Time of Prayer and Reflection
Jewish Day of Atonement calls for fasting, repentance
Today, Jews around the world will fast in observance of Yom Kippur, the Jewish Day of Atonement. The holiday, which is the 10th and final day of the Ten Days of Repentance and comes at the start of the Jewish New Year, is a day of reflection and repentance. In the slide show above, Naomi Rose Konikoff (SAR’09), a regular at the Chabad House of Greater Boston, talks about how she reconnected with Judaism when she came to college.
Last year, BU Today talked to students about how and why prayer is a part of their daily lives on campus. In the slide show we see Jewish students using the chapels at the Florence and Chafetz Hillel House to pray individually, at morning minyan — a communal prayer that needs a quorum of at least 10 men — and during the services that mark the beginning of Shabbat (or Shabbos), the Sabbath, or weekly day of rest. There are typically three daily prayers in the Jewish faith: the Shacharit, morning prayers at which a series of blessings are read; the afternoon Mincha, focusing on reaffirming priorities and goals; and the Ma’ariv, an evening prayer during which a series of biblical verses and blessings are recited.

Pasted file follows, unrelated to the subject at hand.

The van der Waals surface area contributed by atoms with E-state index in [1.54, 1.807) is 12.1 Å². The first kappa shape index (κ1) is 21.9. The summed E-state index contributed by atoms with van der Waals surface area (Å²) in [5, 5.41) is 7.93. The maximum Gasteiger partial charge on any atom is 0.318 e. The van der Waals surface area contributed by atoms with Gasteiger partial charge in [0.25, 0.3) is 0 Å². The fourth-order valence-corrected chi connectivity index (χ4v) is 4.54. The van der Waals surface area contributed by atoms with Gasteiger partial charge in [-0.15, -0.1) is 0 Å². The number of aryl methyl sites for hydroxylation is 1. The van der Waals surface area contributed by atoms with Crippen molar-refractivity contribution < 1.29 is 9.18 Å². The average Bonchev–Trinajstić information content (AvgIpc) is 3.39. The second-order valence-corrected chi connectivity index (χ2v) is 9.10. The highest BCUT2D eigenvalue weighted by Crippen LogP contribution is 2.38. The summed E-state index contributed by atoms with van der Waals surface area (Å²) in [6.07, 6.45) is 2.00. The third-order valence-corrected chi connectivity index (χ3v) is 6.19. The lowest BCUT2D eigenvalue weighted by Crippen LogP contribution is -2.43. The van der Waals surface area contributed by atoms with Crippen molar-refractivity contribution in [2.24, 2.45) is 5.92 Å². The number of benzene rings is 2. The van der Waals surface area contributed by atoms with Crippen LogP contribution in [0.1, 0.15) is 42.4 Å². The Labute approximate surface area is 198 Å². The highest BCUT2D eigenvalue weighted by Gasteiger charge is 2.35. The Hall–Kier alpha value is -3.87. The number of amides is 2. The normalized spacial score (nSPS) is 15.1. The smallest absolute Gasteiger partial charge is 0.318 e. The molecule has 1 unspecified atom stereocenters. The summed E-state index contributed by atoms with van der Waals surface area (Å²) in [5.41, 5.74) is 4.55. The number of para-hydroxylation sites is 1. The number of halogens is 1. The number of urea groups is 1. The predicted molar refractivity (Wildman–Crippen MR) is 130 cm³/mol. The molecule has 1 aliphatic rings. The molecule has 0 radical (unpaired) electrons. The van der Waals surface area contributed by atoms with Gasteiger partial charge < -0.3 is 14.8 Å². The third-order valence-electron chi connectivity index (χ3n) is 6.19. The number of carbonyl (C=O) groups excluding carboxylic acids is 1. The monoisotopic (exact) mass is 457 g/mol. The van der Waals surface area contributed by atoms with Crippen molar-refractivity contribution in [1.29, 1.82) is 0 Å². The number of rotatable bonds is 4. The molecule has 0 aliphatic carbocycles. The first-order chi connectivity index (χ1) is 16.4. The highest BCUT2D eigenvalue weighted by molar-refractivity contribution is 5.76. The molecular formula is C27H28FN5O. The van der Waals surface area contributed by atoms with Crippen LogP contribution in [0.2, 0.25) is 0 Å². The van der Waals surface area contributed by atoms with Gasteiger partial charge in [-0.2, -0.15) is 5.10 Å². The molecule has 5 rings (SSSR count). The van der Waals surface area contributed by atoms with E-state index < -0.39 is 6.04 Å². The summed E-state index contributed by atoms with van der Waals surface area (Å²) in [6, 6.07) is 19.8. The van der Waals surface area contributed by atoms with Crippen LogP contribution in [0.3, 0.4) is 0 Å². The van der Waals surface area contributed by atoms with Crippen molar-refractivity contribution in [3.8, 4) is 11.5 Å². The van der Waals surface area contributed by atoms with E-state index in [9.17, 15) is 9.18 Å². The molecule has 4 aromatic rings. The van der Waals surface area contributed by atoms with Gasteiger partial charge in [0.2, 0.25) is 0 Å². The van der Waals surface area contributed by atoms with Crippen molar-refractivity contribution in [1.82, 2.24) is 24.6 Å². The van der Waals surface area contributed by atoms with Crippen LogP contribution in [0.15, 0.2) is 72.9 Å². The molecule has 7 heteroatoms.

Click here to see more students reflect on their spirituality.
This story originally ran September 13, 2007, as part of the "How We Pray" series.